We all faced uncertainty and hardship during COVID. Yet, noted author Hugh Mackay believes that kindness saw us through, and will be key in the years to come.
Noted social psychologist, researcher and bestselling author Hugh Mackay will be speaking as part of Emanuel Synagogues’ ‘Health Matters’ series, discussing – among other things – the conclusions his latest work, The Kindness Revolution brings up for our society in the wake of a tumultuous couple of years.
In the lead up to the 14 November event, Hugh MacKay sat down with The Big Smoke to talk about his latest book’s big issues, and what we need to do to make life just that little bit better.
The Kindness Revolution is a book with a title featuring a unique pairing of words: few revolutions are motivated by peaceful, positive ideas. The author says the juxtaposition was a deliberate attempt to create tension between the words.
“My intention was to arrest the reader by conveying the idea that some revolutions – including one as transformative as this one – don’t need to be violent,” he said.
Echoing Gandhi’s ‘non-violent resistance’ it’s an idea that peaceful, positive ideas can best be spread by non-violent means.
“Attacks generally produce counterattacks,” Hugh says. “Aggression generally promotes defensiveness. We don’t want counterattacks or defensiveness when it comes to promoting the kindness revolution.”
The Kindness Revolution asks us what kind of society we want to become, and if our various crises bring us closer. Kindness, according to Hugh, is the purest form of human love.
“It often takes a crisis or catastrophe to remind us of our shared humanity; our common goals; our obligation to work cooperatively to build a harmonious society.
Disruption is good for us, even if it doesn’t feel like it at the time. It increases our flexibility, our adaptability, our capacity for adapting to changed circumstances.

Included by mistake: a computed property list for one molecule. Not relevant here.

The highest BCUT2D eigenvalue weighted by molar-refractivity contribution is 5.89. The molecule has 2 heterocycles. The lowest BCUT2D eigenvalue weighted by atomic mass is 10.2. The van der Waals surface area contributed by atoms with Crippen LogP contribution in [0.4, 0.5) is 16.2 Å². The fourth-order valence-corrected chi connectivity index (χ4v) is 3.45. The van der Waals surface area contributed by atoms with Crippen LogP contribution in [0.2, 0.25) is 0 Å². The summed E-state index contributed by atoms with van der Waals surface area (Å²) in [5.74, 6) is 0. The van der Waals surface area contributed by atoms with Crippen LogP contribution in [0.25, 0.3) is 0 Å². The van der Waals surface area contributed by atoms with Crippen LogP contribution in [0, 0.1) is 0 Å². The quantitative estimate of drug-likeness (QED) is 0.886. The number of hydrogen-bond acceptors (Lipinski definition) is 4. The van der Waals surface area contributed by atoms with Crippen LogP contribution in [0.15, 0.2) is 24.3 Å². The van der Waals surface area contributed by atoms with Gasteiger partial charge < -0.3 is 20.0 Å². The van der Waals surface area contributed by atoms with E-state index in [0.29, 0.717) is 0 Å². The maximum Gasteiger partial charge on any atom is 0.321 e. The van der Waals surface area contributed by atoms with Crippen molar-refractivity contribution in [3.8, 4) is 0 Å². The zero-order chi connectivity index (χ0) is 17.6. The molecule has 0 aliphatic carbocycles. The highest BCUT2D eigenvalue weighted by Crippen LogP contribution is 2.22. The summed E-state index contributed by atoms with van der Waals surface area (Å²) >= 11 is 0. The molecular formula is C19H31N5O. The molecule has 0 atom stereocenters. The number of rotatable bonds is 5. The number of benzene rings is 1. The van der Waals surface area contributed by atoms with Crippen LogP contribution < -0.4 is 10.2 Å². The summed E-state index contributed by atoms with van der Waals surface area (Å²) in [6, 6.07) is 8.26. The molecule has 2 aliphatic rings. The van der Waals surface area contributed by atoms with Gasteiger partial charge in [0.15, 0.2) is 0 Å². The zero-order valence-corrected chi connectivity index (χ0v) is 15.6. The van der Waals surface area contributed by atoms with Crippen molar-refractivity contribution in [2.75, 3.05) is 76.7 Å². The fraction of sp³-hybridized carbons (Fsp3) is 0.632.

“We can easily get caught up in a sense of individualism and separateness – an obsession with identity, whether religious, political, ethnic, or cultural. Crises and catastrophes generally have the effect of reminding us of that.”
For much of the population, the last couple of years have presented many of our greatest challenges. Hugh sees 2020-21 as being a time of great reflection.
“In Australia, despite the damage wrought by COVID-19 – on physical and mental health, on social relations and on the economy – this pandemic’s impact has been far less than some previous crises and catastrophes.
Hugh says our previous generations lived through World War I, the Spanish flu, the Great Depression and World War II, and that by comparison, this disruption has not been sufficient to spark a revolution.
“In our case, there have been major fires and floods to contend with in some parts of the country, and some reasonably serious recessions. This pandemic came at the end of 28 years of uninterrupted economic growth – a very poor preparation!
“Our society, like most western societies, has become more fragmented by social changes that diminish the sense of solidarity and erode social cohesion – our shrinking households, our high rate of relationship breakdown, our increased mobility, our increased busyness, our over-enthusiastic embrace of IT at the expense of interpersonal contact. It, therefore, requires more of a correction to bring us back to a sense of our interdependency and our need for community.”
Hugh says the key to maintaining an optimistic mindset is to remember that ‘normal’ life is about disruption, uncertainty, and unpredictability.
“Disruption is good for us, even if it doesn’t feel like it at the time. It increases our flexibility, our adaptability, our capacity for adapting to changed circumstances. Our species has a proud history of coping with disaster and overcoming crises: that’s why we have survived for as long as we have. It’s a bit like happiness: it makes no sense unless you’ve experienced sadness.
“Many people are now saying that COVID-19 is like a dress rehearsal for the impact of climate change. No doubt, the lessons will be what we’ll need to remember as we face the impact of a warming planet.”
He believes Australians have been a positive example to the world of how to pull together in a crisis, despite some people giving way to fear or panic, and behaving badly in its early stages.
“The overwhelming majority have understood what was expected of them and responded accordingly. If you think of kindness as a form of human love, then we’ve seen an unprecedented outpouring of love.”
Despite our resilience, Hugh doesn’t think our priorities are currently in the right place.
“If we were a kinder society, we’d be more energetic in reconciling with our First Nations people; we’d be more humane responding to asylum seekers; we’d take far better care of our frail aged; we’d tackle educational inequality; we’d make a more determined effort to eradicate poverty and homelessness.
“Our problem is that, politically, we have come to think of ourselves as an economy, rather than a society.”